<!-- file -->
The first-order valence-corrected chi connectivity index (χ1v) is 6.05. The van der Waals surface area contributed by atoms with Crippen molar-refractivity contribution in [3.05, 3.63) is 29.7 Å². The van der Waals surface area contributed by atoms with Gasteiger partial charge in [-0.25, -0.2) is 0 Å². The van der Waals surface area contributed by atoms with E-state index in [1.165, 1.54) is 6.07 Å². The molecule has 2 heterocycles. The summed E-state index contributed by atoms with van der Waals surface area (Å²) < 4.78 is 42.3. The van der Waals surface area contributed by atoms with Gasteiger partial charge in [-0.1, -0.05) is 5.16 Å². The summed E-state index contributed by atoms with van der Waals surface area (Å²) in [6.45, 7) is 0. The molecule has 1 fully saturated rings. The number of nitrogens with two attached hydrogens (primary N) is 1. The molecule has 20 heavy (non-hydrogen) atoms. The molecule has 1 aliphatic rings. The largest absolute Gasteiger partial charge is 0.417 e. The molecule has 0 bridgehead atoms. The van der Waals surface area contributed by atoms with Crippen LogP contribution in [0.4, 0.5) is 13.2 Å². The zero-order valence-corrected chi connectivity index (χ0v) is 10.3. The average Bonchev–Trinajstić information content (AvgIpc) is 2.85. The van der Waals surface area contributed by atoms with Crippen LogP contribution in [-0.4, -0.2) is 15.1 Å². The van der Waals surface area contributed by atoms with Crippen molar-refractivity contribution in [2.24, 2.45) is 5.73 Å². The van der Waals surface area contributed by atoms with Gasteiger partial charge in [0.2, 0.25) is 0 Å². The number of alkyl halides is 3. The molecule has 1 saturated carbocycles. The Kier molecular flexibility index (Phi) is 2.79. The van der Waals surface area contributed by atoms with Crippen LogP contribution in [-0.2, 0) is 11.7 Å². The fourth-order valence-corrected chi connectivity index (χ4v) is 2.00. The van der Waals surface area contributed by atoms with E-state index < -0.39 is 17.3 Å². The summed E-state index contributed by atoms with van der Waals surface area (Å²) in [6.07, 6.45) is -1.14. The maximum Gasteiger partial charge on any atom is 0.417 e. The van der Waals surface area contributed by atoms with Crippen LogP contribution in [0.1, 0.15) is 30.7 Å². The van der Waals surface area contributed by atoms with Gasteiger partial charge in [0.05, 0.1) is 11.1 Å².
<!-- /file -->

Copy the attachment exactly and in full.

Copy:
The first-order valence-corrected chi connectivity index (χ1v) is 6.05. The van der Waals surface area contributed by atoms with Crippen molar-refractivity contribution in [3.05, 3.63) is 29.7 Å². The van der Waals surface area contributed by atoms with Gasteiger partial charge in [-0.25, -0.2) is 0 Å². The van der Waals surface area contributed by atoms with E-state index in [1.165, 1.54) is 6.07 Å². The molecule has 2 heterocycles. The summed E-state index contributed by atoms with van der Waals surface area (Å²) < 4.78 is 42.3. The van der Waals surface area contributed by atoms with Gasteiger partial charge in [-0.1, -0.05) is 5.16 Å². The summed E-state index contributed by atoms with van der Waals surface area (Å²) in [6.45, 7) is 0. The molecule has 1 fully saturated rings. The number of nitrogens with two attached hydrogens (primary N) is 1. The molecule has 20 heavy (non-hydrogen) atoms. The molecule has 1 aliphatic rings. The largest absolute Gasteiger partial charge is 0.417 e. The molecule has 0 bridgehead atoms. The van der Waals surface area contributed by atoms with Crippen LogP contribution in [0.4, 0.5) is 13.2 Å². The zero-order valence-corrected chi connectivity index (χ0v) is 10.3. The average Bonchev–Trinajstić information content (AvgIpc) is 2.85. The van der Waals surface area contributed by atoms with Crippen LogP contribution in [-0.4, -0.2) is 15.1 Å². The van der Waals surface area contributed by atoms with Crippen molar-refractivity contribution in [2.24, 2.45) is 5.73 Å². The van der Waals surface area contributed by atoms with Gasteiger partial charge in [0.2, 0.25) is 0 Å². The number of alkyl halides is 3. The molecule has 1 saturated carbocycles. The Kier molecular flexibility index (Phi) is 2.79. The van der Waals surface area contributed by atoms with Crippen LogP contribution in [-0.2, 0) is 11.7 Å². The fourth-order valence-corrected chi connectivity index (χ4v) is 2.00. The van der Waals surface area contributed by atoms with E-state index < -0.39 is 17.3 Å². The summed E-state index contributed by atoms with van der Waals surface area (Å²) in [6.07, 6.45) is -1.14. The maximum Gasteiger partial charge on any atom is 0.417 e. The van der Waals surface area contributed by atoms with Crippen LogP contribution in [0.1, 0.15) is 30.7 Å². The van der Waals surface area contributed by atoms with Gasteiger partial charge in [0.05, 0.1) is 11.1 Å².